Travel to become more complicated as European map gets more red spots again

As coronavirus is gaining ground again in many parts of western Europe, a large area of the Netherlands has been coloured dark red by the European Centre for Disease Prevention and Control (ECDC). The situation is also bad in Spain and Portugal which will have consequences for travellers planning to go to that region.  

The ECDC releases an updated version of the map each Thursday, taking into account the accumulated number of new corona cases, among other factors. 

While Belgium is coloured orange, Ireland, the Netherlands, Spain, Portugal, the French island of Corsica and parts of Greece, Crete and Cyprus  are red or dark red. The situation is also worsening in France, where more regions are taking on an amber colour, just like Italy, where this is the case for the Lazio region around Rome. While amber is okay for the moment, holiday makers risk that their destination turns red during their stay, as figures are worsening in a large part of western Europe.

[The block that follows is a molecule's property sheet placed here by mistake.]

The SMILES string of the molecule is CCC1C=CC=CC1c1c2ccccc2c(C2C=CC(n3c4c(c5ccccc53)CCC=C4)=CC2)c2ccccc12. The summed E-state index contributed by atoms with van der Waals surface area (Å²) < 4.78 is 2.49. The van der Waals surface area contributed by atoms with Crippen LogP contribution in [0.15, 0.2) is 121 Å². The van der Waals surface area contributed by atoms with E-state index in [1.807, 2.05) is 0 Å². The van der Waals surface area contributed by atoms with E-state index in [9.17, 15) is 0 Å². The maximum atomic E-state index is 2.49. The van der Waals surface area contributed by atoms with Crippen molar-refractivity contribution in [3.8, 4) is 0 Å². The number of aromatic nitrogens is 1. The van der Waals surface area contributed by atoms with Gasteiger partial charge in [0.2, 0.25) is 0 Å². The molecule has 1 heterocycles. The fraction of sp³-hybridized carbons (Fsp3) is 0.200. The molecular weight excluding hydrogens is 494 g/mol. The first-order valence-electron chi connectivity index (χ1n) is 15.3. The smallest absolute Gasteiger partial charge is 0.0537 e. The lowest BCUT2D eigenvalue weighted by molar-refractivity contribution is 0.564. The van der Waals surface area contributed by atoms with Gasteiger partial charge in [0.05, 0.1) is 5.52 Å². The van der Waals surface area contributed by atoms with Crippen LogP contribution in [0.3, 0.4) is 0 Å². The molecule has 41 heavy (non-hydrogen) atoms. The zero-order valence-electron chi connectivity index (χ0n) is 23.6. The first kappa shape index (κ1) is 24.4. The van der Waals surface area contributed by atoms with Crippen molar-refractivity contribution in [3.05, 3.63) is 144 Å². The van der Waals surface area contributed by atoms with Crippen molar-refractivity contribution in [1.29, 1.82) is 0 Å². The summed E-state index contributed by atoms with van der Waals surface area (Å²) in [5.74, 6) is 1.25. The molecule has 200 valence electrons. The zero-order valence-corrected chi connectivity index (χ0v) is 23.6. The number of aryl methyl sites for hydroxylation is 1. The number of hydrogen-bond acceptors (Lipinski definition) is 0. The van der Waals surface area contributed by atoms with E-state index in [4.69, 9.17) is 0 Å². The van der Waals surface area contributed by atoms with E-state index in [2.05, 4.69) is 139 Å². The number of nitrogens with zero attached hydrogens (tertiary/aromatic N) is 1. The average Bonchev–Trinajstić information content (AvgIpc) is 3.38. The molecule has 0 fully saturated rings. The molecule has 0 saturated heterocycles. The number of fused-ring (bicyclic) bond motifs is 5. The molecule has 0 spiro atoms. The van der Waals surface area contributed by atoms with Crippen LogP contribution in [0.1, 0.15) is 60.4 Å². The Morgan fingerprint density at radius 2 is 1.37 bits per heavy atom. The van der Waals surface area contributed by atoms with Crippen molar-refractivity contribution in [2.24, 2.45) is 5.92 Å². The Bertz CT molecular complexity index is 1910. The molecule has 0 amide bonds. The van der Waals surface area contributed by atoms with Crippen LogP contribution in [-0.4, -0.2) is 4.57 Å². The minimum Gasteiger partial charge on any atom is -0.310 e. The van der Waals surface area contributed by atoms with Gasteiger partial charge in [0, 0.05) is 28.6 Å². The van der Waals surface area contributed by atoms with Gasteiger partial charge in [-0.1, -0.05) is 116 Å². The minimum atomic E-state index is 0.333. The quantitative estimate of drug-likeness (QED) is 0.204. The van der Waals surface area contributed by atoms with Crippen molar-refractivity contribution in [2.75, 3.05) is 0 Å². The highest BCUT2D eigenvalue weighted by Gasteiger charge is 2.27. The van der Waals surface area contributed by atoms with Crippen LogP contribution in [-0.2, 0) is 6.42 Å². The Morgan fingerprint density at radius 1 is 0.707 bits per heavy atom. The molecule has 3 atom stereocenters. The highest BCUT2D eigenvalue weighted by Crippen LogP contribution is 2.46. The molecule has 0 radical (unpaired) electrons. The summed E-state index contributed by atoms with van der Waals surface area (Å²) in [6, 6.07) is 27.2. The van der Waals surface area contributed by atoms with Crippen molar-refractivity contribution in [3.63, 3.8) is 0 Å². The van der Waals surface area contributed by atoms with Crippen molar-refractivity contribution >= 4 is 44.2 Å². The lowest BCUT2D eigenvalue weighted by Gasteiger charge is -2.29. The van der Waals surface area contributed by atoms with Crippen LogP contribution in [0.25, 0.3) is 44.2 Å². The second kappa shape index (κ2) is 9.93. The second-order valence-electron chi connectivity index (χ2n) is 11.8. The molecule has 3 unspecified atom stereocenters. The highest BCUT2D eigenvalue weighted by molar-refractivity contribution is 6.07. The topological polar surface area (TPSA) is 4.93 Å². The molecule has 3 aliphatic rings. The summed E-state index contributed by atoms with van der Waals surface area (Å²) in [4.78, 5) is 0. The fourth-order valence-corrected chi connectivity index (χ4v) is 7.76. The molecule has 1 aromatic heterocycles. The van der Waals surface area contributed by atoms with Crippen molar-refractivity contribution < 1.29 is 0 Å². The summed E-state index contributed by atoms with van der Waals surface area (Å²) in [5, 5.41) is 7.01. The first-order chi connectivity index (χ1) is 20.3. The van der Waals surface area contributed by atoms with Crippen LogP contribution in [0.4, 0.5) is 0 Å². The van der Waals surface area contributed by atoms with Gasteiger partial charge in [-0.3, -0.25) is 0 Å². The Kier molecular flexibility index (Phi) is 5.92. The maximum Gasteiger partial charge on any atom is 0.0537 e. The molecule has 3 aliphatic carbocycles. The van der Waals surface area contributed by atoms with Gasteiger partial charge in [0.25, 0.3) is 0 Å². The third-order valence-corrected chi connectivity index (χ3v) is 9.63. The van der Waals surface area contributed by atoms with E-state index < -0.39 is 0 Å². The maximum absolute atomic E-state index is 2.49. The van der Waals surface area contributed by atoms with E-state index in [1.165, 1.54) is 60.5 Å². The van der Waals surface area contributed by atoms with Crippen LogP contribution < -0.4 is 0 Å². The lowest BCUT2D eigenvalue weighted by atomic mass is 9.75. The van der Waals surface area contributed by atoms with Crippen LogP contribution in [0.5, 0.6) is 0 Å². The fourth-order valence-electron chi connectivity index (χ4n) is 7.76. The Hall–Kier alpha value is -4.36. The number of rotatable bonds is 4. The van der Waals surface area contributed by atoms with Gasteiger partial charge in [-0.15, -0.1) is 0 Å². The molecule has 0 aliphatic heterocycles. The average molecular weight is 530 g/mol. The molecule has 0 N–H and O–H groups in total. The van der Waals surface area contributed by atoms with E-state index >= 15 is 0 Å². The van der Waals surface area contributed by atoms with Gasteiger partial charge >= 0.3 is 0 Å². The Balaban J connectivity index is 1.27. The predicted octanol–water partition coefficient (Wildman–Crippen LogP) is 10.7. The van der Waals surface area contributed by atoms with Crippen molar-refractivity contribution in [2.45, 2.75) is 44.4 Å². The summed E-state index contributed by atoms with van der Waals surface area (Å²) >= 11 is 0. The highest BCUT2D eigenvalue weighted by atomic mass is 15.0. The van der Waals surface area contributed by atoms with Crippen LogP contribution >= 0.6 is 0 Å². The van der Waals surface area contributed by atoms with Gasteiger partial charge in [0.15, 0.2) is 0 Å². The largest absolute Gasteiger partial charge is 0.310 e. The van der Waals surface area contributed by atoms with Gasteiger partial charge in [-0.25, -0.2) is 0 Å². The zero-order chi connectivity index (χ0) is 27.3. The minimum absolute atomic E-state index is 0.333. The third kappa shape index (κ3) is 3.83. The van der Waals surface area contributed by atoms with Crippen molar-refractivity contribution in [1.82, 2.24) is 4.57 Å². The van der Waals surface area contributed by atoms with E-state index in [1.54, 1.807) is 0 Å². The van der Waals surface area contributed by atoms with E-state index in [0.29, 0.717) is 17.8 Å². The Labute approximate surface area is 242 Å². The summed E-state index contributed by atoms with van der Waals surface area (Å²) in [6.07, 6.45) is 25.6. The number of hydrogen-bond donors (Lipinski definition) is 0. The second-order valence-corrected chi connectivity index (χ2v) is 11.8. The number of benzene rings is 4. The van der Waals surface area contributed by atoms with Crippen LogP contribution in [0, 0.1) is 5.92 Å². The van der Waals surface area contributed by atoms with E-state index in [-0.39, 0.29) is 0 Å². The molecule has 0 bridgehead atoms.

The new map is bound to have consequences for travellers. Local rules may be adapted, and those living in Belgium and returning from a stay in a red zone, will be obliged to have themselves tested on day 1 and 7 after their return (exceptions are possible if you had a very short stay of less than 48 hours abroad, or if you have been fully vaccinated for more than 10 days (or longer, depending on the type of vaccine). Travellers returning from a red zone will also have self-isolate until they have the result of the first test. 

The Foreign Office will update its rules taking into account the latest map data, and the circulation of dangerous corona variants. Everybody coming into Belgium has to fill in the Passenger Locator Form (PLF). Stricter checks have been announced after the latest consultative committee.  

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